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Lord Carmichael of Kelvingrove: I have great sympathy for the problems that the Minister has outlined. Perhaps the real solution will be customer resistance; customers will gradually begin to feel that it

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is important that goods should be packaged attractively but not excessively. That is the attitude that we are beginning to reach.

I thank the Minister for the effort he has taken and the explanation he has given. I beg leave to withdraw the amendment.

Amendment, by leave, withdrawn.

[Amendments Nos. 296 and 296A not moved.]

Lord Williams of Elvel moved Amendment No. 296B:

Page 81, line 31, leave out ("recovery or recycling of") and insert ("recycling or recovery of energy from").

The noble Lord said: I beg to move Amendment No. 296B, standing in the name of my noble friend Lady Hilton, to insert the words as on the Marshalled List. It may be for the convenience of the Committee if I speak to Amendments Nos. 299B and 309.

These amendments are probing in nature. As drafted, the Bill makes no specific reference to energy recovery from waste as one of the reclamation options. We are not clear about the Government's stance on whether energy from waste is to be treated in the same way as other recycling options, and we would welcome the Government's view on this.

The report produced by the Producer Responsibility Group on Packaging Waste indicated that energy from waste could play a significant part in meeting the overall recovery targets. But the report also implied that achieving the necessary infrastructure—namely the building of incinerators—would be not only costly but fraught with planning problems and likely to attract local hostility.

As I say, these amendments are probing. Even in the draft waste strategy as we have it, the question of energy recovery from waste seems to us to be somewhat fudged where it is grouped together with the recovery of materials and compost. I hope the Minister will tell us whether the Government wish to make any sort of separation. I beg to move.

Lord Jenkin of Roding: One of the problems is that the Government are moving very fast on these subjects. We have already referred to the air quality paper published in January, and we now have the waste strategy paper published only a few days ago. Those of us sitting on the Committee on Sustainable Development find that we receive a great deal of evidence and before we have reported or begun to consider the details of our report events have moved forward.

We have had some interesting evidence pointing both ways on where energy recovery from waste should come in the hierarchy. There are those who put the argument to us that it is extremely inefficient and should come near the bottom of the hierarchy. Others have pointed to examples such as the Edmonton power plant and have said that energy recovery from waste has been well established for a long time and should be encouraged. This is an interesting subject and it may be that the Government may wish to wait for the Special Select Committee before deciding how to respond to the probing amendment moved by the noble Lord, Lord Williams.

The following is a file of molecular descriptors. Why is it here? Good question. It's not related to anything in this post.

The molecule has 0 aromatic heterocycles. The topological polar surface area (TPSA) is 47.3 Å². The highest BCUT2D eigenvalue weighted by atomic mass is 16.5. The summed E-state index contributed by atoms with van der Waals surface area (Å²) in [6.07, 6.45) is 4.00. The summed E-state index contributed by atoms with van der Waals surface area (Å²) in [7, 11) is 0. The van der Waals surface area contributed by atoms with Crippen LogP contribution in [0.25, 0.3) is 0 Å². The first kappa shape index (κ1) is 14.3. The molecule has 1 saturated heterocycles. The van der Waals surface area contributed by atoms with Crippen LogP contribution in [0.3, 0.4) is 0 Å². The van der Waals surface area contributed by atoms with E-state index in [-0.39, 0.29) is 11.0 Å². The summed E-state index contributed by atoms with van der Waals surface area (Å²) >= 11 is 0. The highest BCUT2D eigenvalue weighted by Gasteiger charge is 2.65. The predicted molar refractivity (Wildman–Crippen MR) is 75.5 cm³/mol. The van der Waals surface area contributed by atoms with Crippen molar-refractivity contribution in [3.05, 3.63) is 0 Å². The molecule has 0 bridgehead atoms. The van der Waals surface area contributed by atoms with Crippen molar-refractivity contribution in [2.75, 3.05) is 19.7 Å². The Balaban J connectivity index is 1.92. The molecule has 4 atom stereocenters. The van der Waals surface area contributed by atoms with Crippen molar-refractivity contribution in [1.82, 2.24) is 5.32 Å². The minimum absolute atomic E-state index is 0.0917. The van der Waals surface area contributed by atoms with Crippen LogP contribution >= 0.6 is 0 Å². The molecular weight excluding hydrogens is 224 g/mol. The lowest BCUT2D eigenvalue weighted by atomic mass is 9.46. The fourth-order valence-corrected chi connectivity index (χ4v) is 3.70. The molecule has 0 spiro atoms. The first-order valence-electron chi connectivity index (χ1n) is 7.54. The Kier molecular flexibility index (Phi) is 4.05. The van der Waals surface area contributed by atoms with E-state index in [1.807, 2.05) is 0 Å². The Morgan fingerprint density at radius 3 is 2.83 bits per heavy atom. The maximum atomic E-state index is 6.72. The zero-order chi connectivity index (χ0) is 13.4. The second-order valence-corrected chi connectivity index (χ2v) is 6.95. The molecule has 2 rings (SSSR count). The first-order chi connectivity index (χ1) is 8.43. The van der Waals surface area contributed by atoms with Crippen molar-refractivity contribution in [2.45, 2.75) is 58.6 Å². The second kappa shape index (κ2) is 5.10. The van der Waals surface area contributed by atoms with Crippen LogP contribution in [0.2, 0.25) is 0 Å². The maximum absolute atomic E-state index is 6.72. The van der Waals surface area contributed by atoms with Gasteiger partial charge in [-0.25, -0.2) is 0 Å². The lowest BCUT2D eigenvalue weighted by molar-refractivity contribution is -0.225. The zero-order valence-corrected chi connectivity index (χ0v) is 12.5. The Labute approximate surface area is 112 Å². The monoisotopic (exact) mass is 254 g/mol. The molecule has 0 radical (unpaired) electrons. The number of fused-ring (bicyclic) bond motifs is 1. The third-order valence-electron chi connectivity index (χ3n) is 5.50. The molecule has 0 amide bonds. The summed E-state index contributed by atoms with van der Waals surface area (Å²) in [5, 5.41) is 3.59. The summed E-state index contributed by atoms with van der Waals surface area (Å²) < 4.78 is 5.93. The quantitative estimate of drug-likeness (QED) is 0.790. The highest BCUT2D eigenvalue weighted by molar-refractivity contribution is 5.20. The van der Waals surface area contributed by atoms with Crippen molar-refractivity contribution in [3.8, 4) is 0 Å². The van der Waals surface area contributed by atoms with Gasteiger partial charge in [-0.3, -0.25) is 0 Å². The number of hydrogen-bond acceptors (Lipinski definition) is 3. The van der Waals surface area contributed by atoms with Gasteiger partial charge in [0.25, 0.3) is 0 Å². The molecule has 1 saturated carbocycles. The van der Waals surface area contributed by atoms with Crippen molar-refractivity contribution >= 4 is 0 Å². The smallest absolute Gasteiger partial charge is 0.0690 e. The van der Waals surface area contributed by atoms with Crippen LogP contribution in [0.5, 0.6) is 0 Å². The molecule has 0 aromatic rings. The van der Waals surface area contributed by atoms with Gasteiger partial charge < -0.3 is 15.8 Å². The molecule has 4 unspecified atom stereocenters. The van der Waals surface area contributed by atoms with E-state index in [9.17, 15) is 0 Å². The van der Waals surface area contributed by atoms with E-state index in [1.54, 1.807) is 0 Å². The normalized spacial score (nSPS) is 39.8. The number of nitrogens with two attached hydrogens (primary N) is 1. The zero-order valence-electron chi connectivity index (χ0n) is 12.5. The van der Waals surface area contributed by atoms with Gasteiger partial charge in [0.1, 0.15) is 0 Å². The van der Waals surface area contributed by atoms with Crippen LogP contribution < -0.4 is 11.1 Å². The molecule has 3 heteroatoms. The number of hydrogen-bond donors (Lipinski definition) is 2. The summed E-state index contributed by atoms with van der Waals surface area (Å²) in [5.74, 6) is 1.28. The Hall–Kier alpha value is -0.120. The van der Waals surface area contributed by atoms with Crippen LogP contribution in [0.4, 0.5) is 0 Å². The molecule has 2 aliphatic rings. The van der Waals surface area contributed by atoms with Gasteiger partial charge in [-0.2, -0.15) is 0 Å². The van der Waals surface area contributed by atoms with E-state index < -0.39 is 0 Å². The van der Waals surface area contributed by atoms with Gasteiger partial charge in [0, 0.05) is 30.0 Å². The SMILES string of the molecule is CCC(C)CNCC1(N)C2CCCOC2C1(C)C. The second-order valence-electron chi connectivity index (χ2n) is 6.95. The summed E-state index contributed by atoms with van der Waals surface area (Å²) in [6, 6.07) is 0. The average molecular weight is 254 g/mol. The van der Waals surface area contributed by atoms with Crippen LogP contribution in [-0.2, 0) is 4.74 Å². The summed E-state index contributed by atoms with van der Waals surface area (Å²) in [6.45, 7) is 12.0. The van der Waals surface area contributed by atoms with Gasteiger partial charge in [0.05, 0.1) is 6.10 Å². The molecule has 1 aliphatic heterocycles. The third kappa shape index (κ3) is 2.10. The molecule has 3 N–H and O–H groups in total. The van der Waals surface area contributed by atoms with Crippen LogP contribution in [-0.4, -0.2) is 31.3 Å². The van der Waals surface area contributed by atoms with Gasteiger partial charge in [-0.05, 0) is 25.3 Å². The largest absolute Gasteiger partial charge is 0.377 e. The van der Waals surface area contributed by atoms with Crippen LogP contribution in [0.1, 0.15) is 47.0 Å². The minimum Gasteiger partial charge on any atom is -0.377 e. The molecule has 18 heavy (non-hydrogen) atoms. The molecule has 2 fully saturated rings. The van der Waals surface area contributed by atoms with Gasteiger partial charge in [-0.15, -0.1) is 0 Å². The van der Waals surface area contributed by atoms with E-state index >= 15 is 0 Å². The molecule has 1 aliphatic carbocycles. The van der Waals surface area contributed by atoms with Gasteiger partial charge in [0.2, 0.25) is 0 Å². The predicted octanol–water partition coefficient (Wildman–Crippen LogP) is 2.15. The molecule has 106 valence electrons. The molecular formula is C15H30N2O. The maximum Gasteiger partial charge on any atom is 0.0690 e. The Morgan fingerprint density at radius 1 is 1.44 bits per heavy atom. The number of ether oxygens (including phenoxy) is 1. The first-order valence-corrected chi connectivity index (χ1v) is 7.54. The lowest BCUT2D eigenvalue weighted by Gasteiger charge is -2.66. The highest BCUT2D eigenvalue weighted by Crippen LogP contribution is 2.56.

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Lord Wade of Chorlton: I support the point made by the noble Lord, Lord Williams. The energy recovery from waste industry is extremely efficient and the opportunities for enlarging it are enormous. It seems to me that the Government have been influenced by some groups who are, probably for the wrong reasons, against it. That has an influence on certain planning applications and can cause considerable difficulties. There is an enormous opportunity to develop the whole technology. However, one cannot develop it unless one has something to develop. In other words, someone has to start building these facilities and using them.

Dioxins have been referred to by some groups. Evidence has shown that the amount of dioxins in the air after the use of the waste to energy establishments is not as as great as in the air that we breath. Some of us have visited plants where the air coming out is a good deal cleaner than the air in the street. The development of this technology is moving at an enormous pace. It is right for the Government to review it and to place it in a more important position in the hierarchy.

Viscount Ullswater: Amendments Nos. 296B and 299B seek to define the term "recovery" as representing energy recovery. I should, however, make clear that by "recovery" we do not solely mean energy recovery but may intend processes such as composting, to which the noble Lord, Lord Williams referred. We shall come later to Amendment No. 300, in the name of my noble friend Lord Wade. I should not like to consider that amendment in advance. Having said that I shall take that approach, I hope that the noble Lord, Lord Williams, will feel able to withdraw the amendment.